He went on to say that the financial aid forms made little sense to him at 17 years old, nor to his parents—an electrician and a human resources staffer, neither of whom graduated from college. He filled them out anyway and received a government loan, to add to a few small scholarships from hometown businesses. But when his parents dipped into their savings and refinanced their mortgage to squeeze out a contribution, he cried, he said—“partly because I never knew they believed in me so much, but also because that’s a huge amount of money for them, and I feel terrible about it.”

But he also feels terrible that the career options he’d been told were open to him as a journalism major weren’t squaring with the realities he now confronted. “I remember going into my first class and hearing about all the opportunities that would be available to me, hearing success stories from guest lecturers,” he said. Three years later, Brandon hasn’t been able to afford to take on as many “opportunities,” like unpaid magazine and newspaper internships, as he would have wanted. But he hustled and secured paid work in the field: copy-editing for the Temple News and writing news briefs for a regional business magazine, as well as content for various websites. “I’m very grateful to start my career while I’m still a student, but I wish I’d understood more about debt and career choices earlier,” he said. “I’m also realizing that this may be as good as it gets—and that I’m earning a degree in a field that might not ever earn me enough money to pay off all this debt.”

He faced what almost every college student in the United States does now. And it smacks of a deep absence of ethics.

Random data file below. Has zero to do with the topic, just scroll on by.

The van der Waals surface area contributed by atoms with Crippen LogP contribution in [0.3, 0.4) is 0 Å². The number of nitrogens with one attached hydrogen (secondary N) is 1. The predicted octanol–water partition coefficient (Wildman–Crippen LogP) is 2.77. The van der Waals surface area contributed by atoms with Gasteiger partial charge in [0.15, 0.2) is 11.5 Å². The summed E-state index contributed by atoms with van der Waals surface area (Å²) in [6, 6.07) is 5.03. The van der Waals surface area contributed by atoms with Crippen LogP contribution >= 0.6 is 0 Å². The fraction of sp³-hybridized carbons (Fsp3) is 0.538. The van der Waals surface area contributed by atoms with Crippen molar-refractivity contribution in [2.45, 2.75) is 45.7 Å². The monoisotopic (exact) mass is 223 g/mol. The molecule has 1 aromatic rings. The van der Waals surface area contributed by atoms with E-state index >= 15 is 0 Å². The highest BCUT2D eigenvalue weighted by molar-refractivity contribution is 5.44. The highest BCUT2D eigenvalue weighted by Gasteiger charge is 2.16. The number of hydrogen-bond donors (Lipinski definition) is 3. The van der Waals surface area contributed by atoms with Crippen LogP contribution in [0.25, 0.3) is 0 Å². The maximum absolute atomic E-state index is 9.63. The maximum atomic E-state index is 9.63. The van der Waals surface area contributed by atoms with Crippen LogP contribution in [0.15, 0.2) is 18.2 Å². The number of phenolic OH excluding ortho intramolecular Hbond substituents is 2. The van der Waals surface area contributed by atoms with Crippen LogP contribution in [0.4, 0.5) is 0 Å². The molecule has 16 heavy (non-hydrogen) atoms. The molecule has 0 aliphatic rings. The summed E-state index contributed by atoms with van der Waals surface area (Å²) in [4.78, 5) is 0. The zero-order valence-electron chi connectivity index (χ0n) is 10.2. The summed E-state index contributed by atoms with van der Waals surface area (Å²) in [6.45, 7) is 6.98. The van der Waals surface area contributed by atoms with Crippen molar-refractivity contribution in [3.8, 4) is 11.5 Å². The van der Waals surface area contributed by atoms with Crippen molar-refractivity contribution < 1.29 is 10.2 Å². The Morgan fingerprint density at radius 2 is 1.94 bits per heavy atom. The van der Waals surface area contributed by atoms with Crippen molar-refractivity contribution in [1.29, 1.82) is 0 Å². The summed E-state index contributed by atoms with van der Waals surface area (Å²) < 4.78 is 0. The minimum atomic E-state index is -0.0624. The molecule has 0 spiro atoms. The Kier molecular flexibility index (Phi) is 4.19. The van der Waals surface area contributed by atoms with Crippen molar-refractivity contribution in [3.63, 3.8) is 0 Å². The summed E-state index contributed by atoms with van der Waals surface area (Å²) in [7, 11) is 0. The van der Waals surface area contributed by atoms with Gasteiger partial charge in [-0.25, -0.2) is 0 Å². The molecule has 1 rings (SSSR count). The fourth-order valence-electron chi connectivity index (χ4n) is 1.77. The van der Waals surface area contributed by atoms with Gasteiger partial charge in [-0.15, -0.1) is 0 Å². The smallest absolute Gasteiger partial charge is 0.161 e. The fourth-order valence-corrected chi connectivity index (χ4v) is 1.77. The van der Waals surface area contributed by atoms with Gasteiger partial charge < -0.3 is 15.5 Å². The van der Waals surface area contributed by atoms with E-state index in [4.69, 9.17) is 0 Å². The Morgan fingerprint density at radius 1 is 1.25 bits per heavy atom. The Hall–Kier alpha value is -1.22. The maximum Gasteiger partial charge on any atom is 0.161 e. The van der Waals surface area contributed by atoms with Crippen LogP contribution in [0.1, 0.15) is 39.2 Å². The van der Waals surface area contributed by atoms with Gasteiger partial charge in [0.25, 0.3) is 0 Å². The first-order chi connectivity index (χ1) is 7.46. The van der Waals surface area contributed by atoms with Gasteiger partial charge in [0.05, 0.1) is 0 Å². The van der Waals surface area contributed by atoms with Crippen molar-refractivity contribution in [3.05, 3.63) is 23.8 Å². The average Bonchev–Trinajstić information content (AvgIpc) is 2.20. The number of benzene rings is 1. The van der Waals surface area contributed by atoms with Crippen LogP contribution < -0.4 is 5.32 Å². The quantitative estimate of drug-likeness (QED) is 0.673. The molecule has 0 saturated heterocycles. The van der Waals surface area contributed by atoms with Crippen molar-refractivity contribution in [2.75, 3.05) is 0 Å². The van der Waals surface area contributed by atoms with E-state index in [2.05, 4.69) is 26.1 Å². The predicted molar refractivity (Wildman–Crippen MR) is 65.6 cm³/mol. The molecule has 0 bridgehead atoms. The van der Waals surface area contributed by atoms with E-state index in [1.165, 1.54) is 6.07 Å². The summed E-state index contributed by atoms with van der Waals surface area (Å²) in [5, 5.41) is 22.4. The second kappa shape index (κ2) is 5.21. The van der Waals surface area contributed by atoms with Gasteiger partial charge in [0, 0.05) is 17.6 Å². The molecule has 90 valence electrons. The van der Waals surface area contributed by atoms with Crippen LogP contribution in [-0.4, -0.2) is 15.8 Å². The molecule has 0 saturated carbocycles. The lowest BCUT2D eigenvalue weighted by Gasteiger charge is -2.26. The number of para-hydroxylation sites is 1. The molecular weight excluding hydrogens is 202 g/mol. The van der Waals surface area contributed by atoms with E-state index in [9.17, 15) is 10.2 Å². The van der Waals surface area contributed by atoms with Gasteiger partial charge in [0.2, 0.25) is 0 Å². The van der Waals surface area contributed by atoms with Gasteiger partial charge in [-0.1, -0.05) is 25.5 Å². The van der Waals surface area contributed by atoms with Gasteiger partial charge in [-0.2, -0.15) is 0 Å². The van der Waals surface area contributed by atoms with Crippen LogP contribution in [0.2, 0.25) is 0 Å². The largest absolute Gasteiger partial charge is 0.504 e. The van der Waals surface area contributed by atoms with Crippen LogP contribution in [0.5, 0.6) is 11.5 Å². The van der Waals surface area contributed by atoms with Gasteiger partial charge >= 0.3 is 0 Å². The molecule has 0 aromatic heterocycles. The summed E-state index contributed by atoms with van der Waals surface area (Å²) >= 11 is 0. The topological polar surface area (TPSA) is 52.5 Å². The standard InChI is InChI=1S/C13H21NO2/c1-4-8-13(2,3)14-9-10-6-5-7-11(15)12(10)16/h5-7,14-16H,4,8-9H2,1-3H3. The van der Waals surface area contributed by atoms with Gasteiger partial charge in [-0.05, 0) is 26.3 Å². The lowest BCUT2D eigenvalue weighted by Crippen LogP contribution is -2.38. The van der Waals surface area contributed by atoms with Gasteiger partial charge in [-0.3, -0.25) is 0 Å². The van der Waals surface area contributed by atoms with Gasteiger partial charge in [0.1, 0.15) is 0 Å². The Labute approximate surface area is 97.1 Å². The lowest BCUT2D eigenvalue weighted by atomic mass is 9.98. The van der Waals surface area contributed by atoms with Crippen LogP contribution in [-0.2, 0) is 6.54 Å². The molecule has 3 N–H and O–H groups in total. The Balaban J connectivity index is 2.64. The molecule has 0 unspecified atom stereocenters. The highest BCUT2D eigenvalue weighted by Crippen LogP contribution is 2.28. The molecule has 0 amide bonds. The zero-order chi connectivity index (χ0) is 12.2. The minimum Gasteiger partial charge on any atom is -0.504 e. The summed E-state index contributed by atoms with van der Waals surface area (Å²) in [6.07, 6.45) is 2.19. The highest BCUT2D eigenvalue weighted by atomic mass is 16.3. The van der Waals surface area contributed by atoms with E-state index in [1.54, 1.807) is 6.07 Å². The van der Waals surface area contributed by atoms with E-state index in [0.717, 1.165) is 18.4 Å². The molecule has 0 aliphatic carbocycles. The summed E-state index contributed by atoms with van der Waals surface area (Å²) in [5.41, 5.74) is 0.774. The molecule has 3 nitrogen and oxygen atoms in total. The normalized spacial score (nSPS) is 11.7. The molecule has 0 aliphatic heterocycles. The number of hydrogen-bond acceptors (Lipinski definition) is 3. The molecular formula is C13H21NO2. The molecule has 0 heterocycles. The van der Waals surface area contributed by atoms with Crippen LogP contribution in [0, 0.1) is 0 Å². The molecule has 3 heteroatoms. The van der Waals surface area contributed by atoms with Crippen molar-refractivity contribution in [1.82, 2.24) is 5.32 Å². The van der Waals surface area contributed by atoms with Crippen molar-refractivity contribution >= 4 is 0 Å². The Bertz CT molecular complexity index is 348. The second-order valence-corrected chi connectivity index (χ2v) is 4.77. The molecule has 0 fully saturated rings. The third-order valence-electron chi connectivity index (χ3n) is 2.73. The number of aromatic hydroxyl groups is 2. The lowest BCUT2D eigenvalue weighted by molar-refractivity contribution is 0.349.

Let’s acknowledge a blunt reality: Ea­rning a B.A. or B.S. buys you more earning potential than a high-school diploma—a great deal more. According to a 2011 Pew Research Ce­nter study, over the course of a 40-year career, college grads earn $550,000 more than those who call it quits after high school. You need a college degree. But college is expensive. By one oft-cited estimate, college tuition rates have increased 498 percent since 1985. By contrast, in those same two and a half decades, the general cost of living in this country has increased 115 percent.

What’s going on?

Theories abound. Some have argued that the very abundance of student loans encourages colleges to raise tuition. Many schools argue that they need to boost tuition because of inflation: Fuel and labor, they point out, cost a lot more than they used to. Moreover, many reputable colleges and universities have intimated, on and off the record, that to survive fiscally in the global economy, they must behave like savvy corporations. To compete with other schools, they have to rehab facilities or build anew, and keep technology in laboratories and libraries state-of-the-art, particularly at big research universities. And of course there are athletics. But there’s also high-priced talent recruiting. Colleges and universities fight for the best presidents, scientists, engineers, professors and coaches from around the world, often offering them CEO-style compensation packages to win.